September 2, 2014

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The Rabbi
White Christmas at the Falmouth Baptist Church, December 15 Print E-mail

Outside the air was crisp, cool, bracing; bringing to mind a Christmas card of snow and sleighs and persons going to church in the country, beside frozen brooks and arched bridges. Those were days when a stocking with some candy and an orange and an apple were considered a nice Christmas. Those were days when many of us did not have much, but we did not know any better and rejoiced in the simpler things that many scoff at today. And, as we look back to those days we realize that for all our getting of things today: big things, little things, simple things, ornate things, we have chased a mirage for we are not as well satisfied now as then.

So Long for a While Print E-mail

I am reminded of what a friend said to me a few months past. “There are persons who hate you for what you write!” I sloughed it off, but his contention has come home to roost with me because of some letters written to the editor of The Falmouth Outlook. I have been called a bigot and a purveyor of hatred, both of which are not what I perceive myself to be.

Obamacare: Good?...Bad? Print E-mail

The airways during the past week have been filled with news on the roll out of Obamacare. Some have touted it as an early Christmas present to our nation while others have a very negative view of its advent.

I received the following in the US mail recently which raises some issues with this major legislation passed early in President Obama’s first term. Among the criticisms are the following:

Old Men Like a Little Mothering Print E-mail

I have written previously about my wife Janice and how she would not trim my toenails, a problem which I have developed in later years because I am too stiff to reach them, at least on one foot. She was trimming them one evening a few years past when she caught some flesh and it hurt! I yelled at her and hurt her feelings and she said that she would never trim them again!....And she hasn’t! I explained to my reader audience that I bet my Mother would trim my toenails if she were alive. Janice, not to be outdone replied, “But I am not your Mother!”

Response to Patrick Johnson Print E-mail

Mr. Patrick Johnson said in his well written letter in the September 12 issue of The Falmouth Outlook that I wrote articles filled with bigotry and hate. I know of no one whom I hate; therefore, it is difficult for me to understand this charge. However, I have been outspoken concerning some social issues in our society that are detrimental to our nation’s long term viability, and  persons involved in these practices could easily perceive that I hate them. Not so, I hate their practices but love them as persons and pray for them and for you as well, Mr. Johnson.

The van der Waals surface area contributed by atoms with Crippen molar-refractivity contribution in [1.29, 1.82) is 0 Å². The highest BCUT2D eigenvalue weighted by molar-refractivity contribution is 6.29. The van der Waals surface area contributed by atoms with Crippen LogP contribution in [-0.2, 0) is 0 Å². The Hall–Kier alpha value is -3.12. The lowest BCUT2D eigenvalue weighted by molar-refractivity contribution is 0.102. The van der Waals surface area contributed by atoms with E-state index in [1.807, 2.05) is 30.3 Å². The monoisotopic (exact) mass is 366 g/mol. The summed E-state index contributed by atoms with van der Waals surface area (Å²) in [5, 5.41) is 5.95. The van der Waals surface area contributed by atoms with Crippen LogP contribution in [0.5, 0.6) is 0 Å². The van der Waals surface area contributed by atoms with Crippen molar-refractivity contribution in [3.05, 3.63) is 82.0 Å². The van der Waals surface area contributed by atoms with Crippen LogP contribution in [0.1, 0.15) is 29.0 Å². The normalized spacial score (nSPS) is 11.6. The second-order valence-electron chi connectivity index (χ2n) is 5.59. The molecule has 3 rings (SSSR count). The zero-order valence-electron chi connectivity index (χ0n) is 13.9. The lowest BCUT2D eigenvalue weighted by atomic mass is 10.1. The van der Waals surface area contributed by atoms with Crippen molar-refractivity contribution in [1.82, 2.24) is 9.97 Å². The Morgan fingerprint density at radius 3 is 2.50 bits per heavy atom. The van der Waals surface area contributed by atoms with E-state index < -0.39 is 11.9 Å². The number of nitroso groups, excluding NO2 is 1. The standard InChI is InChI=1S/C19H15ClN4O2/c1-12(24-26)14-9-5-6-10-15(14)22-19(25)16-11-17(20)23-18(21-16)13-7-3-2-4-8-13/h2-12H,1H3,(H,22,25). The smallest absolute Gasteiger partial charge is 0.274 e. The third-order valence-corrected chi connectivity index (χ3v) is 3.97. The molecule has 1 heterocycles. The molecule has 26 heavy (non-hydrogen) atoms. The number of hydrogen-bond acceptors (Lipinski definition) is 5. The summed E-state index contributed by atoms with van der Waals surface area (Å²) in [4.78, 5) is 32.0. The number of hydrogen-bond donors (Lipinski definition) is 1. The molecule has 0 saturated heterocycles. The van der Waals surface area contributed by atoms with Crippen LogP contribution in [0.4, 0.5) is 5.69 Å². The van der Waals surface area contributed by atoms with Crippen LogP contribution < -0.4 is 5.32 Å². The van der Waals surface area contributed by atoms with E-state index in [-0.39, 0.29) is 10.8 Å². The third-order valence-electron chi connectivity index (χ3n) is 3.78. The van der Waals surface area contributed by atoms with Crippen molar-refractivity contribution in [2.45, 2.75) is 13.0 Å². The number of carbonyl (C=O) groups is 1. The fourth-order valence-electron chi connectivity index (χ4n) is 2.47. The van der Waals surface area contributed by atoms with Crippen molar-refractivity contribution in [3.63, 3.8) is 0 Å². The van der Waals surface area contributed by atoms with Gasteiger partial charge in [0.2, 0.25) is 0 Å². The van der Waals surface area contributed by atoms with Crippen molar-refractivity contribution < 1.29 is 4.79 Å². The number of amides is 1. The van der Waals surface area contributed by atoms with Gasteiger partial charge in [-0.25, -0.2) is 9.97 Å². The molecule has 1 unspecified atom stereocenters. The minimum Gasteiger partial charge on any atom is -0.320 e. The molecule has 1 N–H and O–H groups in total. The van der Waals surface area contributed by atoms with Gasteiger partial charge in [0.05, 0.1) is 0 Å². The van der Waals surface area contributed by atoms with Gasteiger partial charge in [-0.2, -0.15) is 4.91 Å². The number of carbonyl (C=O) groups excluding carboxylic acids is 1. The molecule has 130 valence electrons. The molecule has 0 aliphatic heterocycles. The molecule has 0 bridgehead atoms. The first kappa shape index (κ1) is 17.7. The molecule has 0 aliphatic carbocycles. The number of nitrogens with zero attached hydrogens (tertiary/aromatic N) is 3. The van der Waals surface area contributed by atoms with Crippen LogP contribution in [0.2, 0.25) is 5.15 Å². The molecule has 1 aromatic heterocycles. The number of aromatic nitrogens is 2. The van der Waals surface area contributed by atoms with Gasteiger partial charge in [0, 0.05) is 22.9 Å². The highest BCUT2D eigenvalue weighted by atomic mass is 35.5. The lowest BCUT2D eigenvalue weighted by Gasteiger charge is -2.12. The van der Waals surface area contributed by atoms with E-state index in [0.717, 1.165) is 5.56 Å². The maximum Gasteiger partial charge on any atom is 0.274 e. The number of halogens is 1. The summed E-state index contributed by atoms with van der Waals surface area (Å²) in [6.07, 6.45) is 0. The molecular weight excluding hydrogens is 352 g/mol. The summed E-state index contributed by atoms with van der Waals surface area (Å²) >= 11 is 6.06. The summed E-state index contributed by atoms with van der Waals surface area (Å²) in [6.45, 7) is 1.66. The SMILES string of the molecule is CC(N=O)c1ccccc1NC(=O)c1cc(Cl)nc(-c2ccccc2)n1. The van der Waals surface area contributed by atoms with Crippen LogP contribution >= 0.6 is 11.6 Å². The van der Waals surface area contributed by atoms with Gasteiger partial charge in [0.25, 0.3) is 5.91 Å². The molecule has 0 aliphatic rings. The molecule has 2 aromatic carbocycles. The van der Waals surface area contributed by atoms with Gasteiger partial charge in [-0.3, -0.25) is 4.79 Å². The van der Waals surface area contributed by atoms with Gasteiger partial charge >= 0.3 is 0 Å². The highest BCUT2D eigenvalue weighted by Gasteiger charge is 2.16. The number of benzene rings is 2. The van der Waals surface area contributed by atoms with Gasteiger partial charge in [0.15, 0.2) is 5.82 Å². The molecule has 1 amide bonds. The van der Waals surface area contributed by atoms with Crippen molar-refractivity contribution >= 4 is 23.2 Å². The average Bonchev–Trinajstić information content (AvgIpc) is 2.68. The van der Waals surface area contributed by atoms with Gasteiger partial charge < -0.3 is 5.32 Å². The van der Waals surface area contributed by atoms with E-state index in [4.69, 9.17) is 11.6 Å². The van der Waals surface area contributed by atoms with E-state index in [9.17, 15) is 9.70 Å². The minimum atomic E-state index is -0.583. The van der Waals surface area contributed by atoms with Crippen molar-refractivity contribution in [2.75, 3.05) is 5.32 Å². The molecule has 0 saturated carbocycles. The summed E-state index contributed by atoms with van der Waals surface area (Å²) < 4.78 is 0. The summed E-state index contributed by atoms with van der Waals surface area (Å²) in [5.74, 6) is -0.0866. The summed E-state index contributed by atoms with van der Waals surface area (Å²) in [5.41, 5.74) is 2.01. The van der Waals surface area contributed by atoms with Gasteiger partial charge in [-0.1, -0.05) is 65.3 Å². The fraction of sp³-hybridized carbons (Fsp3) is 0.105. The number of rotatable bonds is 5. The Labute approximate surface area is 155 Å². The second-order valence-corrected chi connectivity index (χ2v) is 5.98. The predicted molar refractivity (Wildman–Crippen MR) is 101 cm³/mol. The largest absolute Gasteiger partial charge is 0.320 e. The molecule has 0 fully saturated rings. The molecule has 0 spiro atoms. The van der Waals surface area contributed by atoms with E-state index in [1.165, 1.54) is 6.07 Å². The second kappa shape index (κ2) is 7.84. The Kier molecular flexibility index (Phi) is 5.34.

The Problem of Poverty: What Can We Do? Print E-mail

The worst case of poverty that I ever saw was in Breathitt County where I was reared. A hard working farmer of weak intelligence married a woman of slightly higher intelligence but with a strong streak of laziness. They had five stair stepped children. Four of these children slept in the same bed. One never attended school. I have seen her walk barefoot on a frozen creek without flinching.

Should a student be required to pass a drug test to graduate? Get a driver's license? Print E-mail

The following is strong stuff concerning our drug problem and may be offensive to some. But this problem is a scourge in our nation and threatens our security and well being. We are mindful of those who may have been ensnared via no fault of their own such as injuries and chronic pain. And, families who have dealt with addiction know the exasperating choices that are so heart-rending. However, there are many sources of help for drug addiction available, if the addict really wants help. See Ann Landers, September 5. Our apology if some of the following appears insensitive.

Women Print E-mail

I realize that I am on thin ice with this subject, but here goes anyway!

Janice and I were dining with two other couples in Cincinnati and lingered outside the establishment before separating to go our different ways home. The three ladies had withdrawn a few steps from us three men and were talking about whatever…Just as we three men were. A slightly off-color story surfaced in my brain and I ushered my men friends a few steps further away from our ladies and expounded, lowering my voice to not much more than a whisper. Both of my male companions laughed loudly.

Should the United States become militarily involved in Syria's civil war? Print E-mail

Let us consider some general points concerning war, points that will serve as a backdrop for answering the question posed in the title above.

First, some say, “War never solves anything.” There is some truth to this notion, but it is largely untrue. If we had not had the Revolutionary War, we would still be British citizens. If we had not had our Civil War, we would still have slaves. If we had not stood up to Germany and Japan, we would be wearing swastikas and symbols for the rising sun.

The Need for Moral Constraint Print E-mail

By Owen and Janice Collins

Australian Chris Lane was shot and killed without warning in Ada, Oklahoma this past week. Shot as he jogged in his girlfriend’s neighborhood by three juveniles, 15, 16, and 17. Two were black and the other white who brought his pregnant girlfriend to the arraignment before a judge.


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